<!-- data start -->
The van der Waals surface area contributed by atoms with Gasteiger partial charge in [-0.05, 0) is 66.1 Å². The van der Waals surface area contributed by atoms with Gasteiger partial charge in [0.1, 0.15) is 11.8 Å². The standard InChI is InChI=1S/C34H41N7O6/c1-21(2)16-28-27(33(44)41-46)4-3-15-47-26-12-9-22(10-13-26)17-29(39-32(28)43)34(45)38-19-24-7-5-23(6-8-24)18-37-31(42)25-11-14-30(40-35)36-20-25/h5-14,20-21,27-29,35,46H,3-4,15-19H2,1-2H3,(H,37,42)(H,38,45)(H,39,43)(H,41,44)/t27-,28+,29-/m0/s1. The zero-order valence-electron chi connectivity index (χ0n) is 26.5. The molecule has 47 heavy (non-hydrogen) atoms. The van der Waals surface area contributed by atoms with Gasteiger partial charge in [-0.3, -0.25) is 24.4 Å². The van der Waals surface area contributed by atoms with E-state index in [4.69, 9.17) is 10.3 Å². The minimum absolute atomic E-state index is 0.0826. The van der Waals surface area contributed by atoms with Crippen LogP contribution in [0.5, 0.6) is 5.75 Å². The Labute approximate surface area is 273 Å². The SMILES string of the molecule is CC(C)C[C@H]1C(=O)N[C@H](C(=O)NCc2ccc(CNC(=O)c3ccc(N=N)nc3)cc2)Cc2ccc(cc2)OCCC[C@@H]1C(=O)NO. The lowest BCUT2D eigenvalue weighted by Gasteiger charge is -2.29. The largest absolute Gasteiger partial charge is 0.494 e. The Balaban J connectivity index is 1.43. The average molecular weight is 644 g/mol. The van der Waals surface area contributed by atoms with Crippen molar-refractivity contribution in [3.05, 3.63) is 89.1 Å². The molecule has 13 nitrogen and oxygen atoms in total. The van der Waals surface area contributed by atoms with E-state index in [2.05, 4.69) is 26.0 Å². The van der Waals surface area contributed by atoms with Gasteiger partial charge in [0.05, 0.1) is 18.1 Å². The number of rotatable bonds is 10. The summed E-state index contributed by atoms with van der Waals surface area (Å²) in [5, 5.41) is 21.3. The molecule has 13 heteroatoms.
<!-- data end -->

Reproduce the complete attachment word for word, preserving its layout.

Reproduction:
The van der Waals surface area contributed by atoms with Gasteiger partial charge in [-0.05, 0) is 66.1 Å². The van der Waals surface area contributed by atoms with Gasteiger partial charge in [0.1, 0.15) is 11.8 Å². The standard InChI is InChI=1S/C34H41N7O6/c1-21(2)16-28-27(33(44)41-46)4-3-15-47-26-12-9-22(10-13-26)17-29(39-32(28)43)34(45)38-19-24-7-5-23(6-8-24)18-37-31(42)25-11-14-30(40-35)36-20-25/h5-14,20-21,27-29,35,46H,3-4,15-19H2,1-2H3,(H,37,42)(H,38,45)(H,39,43)(H,41,44)/t27-,28+,29-/m0/s1. The zero-order valence-electron chi connectivity index (χ0n) is 26.5. The molecule has 47 heavy (non-hydrogen) atoms. The van der Waals surface area contributed by atoms with Gasteiger partial charge in [-0.3, -0.25) is 24.4 Å². The van der Waals surface area contributed by atoms with E-state index in [4.69, 9.17) is 10.3 Å². The minimum absolute atomic E-state index is 0.0826. The van der Waals surface area contributed by atoms with Crippen LogP contribution in [0.5, 0.6) is 5.75 Å². The Labute approximate surface area is 273 Å². The SMILES string of the molecule is CC(C)C[C@H]1C(=O)N[C@H](C(=O)NCc2ccc(CNC(=O)c3ccc(N=N)nc3)cc2)Cc2ccc(cc2)OCCC[C@@H]1C(=O)NO. The lowest BCUT2D eigenvalue weighted by Gasteiger charge is -2.29. The largest absolute Gasteiger partial charge is 0.494 e. The Balaban J connectivity index is 1.43. The average molecular weight is 644 g/mol. The van der Waals surface area contributed by atoms with Crippen molar-refractivity contribution in [3.05, 3.63) is 89.1 Å². The molecule has 13 nitrogen and oxygen atoms in total. The van der Waals surface area contributed by atoms with E-state index in [2.05, 4.69) is 26.0 Å². The van der Waals surface area contributed by atoms with Gasteiger partial charge in [0.05, 0.1) is 18.1 Å². The number of rotatable bonds is 10. The summed E-state index contributed by atoms with van der Waals surface area (Å²) in [5, 5.41) is 21.3. The molecule has 13 heteroatoms.